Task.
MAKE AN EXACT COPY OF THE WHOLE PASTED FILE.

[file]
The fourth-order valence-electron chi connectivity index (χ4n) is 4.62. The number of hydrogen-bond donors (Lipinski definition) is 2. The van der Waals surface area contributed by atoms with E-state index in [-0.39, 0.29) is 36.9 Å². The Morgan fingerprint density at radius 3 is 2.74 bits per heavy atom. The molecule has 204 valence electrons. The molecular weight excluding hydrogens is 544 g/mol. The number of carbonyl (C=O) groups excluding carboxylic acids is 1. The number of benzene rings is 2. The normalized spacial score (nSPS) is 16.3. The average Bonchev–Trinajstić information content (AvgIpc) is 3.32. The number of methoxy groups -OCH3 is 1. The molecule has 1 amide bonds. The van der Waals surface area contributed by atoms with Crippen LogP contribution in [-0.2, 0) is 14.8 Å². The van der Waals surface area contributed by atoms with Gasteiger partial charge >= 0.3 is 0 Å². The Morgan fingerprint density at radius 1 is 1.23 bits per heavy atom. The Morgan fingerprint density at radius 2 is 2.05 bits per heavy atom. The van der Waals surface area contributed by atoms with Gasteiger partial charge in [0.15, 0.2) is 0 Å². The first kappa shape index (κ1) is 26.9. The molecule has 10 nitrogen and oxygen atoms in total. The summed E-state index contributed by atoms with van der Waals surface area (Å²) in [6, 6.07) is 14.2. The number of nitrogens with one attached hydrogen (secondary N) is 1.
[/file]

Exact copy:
The fourth-order valence-electron chi connectivity index (χ4n) is 4.62. The number of hydrogen-bond donors (Lipinski definition) is 2. The van der Waals surface area contributed by atoms with E-state index in [-0.39, 0.29) is 36.9 Å². The Morgan fingerprint density at radius 3 is 2.74 bits per heavy atom. The molecule has 204 valence electrons. The molecular weight excluding hydrogens is 544 g/mol. The number of carbonyl (C=O) groups excluding carboxylic acids is 1. The number of benzene rings is 2. The normalized spacial score (nSPS) is 16.3. The average Bonchev–Trinajstić information content (AvgIpc) is 3.32. The number of methoxy groups -OCH3 is 1. The molecule has 1 amide bonds. The van der Waals surface area contributed by atoms with Crippen LogP contribution in [-0.2, 0) is 14.8 Å². The van der Waals surface area contributed by atoms with Gasteiger partial charge >= 0.3 is 0 Å². The Morgan fingerprint density at radius 1 is 1.23 bits per heavy atom. The Morgan fingerprint density at radius 2 is 2.05 bits per heavy atom. The van der Waals surface area contributed by atoms with Gasteiger partial charge in [0.15, 0.2) is 0 Å². The first kappa shape index (κ1) is 26.9. The molecule has 10 nitrogen and oxygen atoms in total. The summed E-state index contributed by atoms with van der Waals surface area (Å²) in [6, 6.07) is 14.2. The number of nitrogens with one attached hydrogen (secondary N) is 1.